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What is HomeScouting?

HomeScouting was created by the Buckeye Council, Boy Scouts of America in Canton, OH. HomeScouting is designed to offer virtual programs across the country and around the world. In March 2020, HomeScouting launched its first program and evolved to serve over 30,000 youth and their families in all 50 states and across the world in 10 countries.

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Build A Straw Rocket

Straw Rockets are an excellent opportunity for youth to practice the engineering design process. This activity provides a template that creates a rocket that can be launched from a soda straw. Challenge yourself to modify the design to see how the changes impact the rocket performance. Length, fin shape or angle can be changed–one variable at a time–to see how the rocket launch performs, and compares to the control design.



  1. Carefully cut out the large rectangle on the rocket template. This will be the body of the rocket. Then wrap the rocket body around a pencil length-wise and tape it closed to form a tube.

  2. Carefully cut out the two fin units. Align the rectangle in the middle of the fin with the end of the rocket body, and tape it to the rocket body. Nothing should stick out past the bottom of the rocket body.

  3. Do the same thing for the other fin, but tape it on the other side of the pencil to make a “fin sandwich.”

  4. Bend the part of the fin that looks like a triangle 90 degrees so that each fin is at a right angle to its neighbor. Looking at the bottom of the rocket, the fins should look like a +.

  5. Twist and pinch the top of the rocket body around the tip of the pencil to create a "nose cone" for the rocket. Tape the nose cone to prevent air from escaping and to keep it from untwisting.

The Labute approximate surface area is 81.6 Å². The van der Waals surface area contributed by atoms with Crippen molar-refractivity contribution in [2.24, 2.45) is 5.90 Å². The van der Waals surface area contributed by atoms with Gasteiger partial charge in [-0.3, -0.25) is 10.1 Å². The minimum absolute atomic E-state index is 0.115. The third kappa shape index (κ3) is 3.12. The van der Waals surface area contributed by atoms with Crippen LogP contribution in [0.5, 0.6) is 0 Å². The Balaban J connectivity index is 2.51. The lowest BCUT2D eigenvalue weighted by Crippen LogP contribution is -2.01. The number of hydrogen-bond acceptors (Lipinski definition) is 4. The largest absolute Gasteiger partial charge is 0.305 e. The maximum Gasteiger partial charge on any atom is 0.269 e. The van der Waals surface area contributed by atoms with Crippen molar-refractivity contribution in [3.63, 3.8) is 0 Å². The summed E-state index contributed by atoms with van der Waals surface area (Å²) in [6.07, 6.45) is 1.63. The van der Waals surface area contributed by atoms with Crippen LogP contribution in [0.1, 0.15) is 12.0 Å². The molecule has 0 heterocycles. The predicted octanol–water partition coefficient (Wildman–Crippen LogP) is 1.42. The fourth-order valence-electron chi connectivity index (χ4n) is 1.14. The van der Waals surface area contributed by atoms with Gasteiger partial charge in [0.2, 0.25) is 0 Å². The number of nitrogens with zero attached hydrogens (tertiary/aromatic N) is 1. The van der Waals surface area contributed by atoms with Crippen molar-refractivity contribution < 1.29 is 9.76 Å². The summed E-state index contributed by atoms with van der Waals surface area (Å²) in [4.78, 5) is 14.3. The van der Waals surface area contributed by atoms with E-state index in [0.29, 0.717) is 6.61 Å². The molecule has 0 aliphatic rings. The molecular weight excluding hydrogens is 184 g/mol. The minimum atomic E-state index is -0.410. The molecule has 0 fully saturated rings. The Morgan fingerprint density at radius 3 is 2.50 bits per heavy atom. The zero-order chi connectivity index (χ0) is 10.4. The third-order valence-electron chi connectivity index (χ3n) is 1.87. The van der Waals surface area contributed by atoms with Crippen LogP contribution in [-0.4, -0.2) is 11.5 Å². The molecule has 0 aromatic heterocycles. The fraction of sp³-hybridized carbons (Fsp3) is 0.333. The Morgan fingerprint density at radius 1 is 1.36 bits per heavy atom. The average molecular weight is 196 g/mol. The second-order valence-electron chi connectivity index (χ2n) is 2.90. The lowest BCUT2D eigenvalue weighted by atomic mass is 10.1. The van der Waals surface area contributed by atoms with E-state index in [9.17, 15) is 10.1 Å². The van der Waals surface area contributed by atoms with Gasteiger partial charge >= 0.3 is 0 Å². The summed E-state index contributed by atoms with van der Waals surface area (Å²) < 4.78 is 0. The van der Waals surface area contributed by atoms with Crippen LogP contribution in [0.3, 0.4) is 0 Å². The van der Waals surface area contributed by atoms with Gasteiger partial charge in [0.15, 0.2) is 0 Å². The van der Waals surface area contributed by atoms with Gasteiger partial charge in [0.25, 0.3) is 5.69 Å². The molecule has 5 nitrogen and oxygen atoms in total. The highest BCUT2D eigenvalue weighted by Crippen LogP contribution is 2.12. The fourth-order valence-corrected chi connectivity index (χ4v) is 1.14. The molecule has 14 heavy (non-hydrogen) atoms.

6. Measure the nose cone from its base (right where it starts to narrow) to its tip, and record the length in their data log and on the rocket itself. (Once completed, the rocket will be about 13 cm (about 5 in) tall.

  7. Remove the pencil and replace it with the soda straw.

  8. In the designated launch area, away from people and other hazards, blow into the straw to launch your rocket.

  9. Use the meter stick/yard stick/measuring tape to measure the distance it travels, then record the distance on your data log.

  10. Can you make your rocket fly farther? Make new rockets by altering the template. Try different rocket lengths, fin shapes, fin sizes, or fin angles. Repeat steps 6 and 9 for every launch, recording each design change and distance in your data log. Make only one change at a time, so you will know which design changes result in changes in performance.



Modern rocket design began near the beginning of the 20th century. While much has been learned and rockets have grown larger and more powerful, rocket designs are still improving. Engineers developing new rockets must control variables and consider failure points when improving rocket designs. By changing one variable at a time, engineers can determine if that change leads to an increase or decrease in performance. They must also consider how their design might fail, and work to improve their design. These incremental changes allow engineers to improve rocket performance and increase the amount of mass they can lift into space.